While you were sleeping: China, Germany deliver
Wall Street rose, stemming a three-day slide, as the latest exports data from China and Germany surpassed expectations, bolstering optimism about the economic recovery.
China's exports climbed 5.1 percent in July from a year ago, well above the 2 percent increase predicted in a Bloomberg News survey and also comfortably above the 3 percent forecast in a Reuters poll. It is a welcome sign of strength in the world's second-largest economy.
That was good news for commodities, too, boosting prices of copper, platinum, gold and silver.
"China is stabilising and growing," Stephen Wood, the New York-based chief market strategist who helps oversee about $US237 billion at Russell Investments, told Bloomberg News. "Some of the data is confirming that softer landing."
The latest US economic data was also encouraging, as weekly jobless claims rose less than expected to 333,000 last week.
American retailers offered further reasons for cautious optimism.
Ten of the 11 retailers that still release monthly sales figures for stores open at least a year reported a combined 4.2 percent gain, compared to the 4.4 percent increase analysts expected, according to Thomson Reuters.
In late afternoon trading in New York, the Dow Jones Industrial Average rose 0.27 percent, the Standard & Poor's 500 Index gained 0.48 percent and the Nasdaq Composite Index advanced 0.52 percent. Gains in shares of Microsoft, last up 2.4 percent, and Caterpillar, last up 2.3 percent, propelled the Dow higher.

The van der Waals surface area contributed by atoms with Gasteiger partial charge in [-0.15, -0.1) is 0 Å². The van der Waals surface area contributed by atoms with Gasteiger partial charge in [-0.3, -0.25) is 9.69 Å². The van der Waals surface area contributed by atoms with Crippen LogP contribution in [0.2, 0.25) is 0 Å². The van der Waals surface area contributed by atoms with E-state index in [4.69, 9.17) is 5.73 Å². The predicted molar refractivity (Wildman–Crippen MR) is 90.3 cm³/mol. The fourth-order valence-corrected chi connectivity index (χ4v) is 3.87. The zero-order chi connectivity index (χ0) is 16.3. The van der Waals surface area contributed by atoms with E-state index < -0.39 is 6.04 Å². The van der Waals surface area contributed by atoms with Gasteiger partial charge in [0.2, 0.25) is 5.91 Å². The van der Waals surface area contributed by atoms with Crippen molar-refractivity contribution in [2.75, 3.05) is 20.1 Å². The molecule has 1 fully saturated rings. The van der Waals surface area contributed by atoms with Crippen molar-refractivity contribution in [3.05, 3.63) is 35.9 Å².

Better-than-expected earnings helped, too. Shares of Tesla Motors soared, last up 14.6 percent, after the maker of electric cars reported a surprise quarterly profit yesterday.
Also benefiting from a solid earnings report card was Groupon, boosting its shares 22.7 percent.
In Europe, equities advanced. The UK's FTSE 100 Index rose 0.28 percent, France's CAC 40 gained 0.6 percent, while Germany's DAX added 0.7 percent.
Earnings of Deutsche Telecom and Commerzbank beat expectations, helping to bolster their respective shares and overall sentiment.
So far in Europe's earnings season, 56 percent of STOXX Europe 600 firms have met or beaten profit forecasts, according to Thomson Reuters StarMine data.
More good news from Germany, Europe's largest economy, came in the form of export data.
German exports rose 0.6 percent in June, after declining a revised 2 percent in May which was less than originally estimated.
"Against the background of a gradually recovering euro area, German trade is expected to gain impetus in the summer months," Stefan Kipar, an economist at BayernLB in Munich, told Bloomberg News.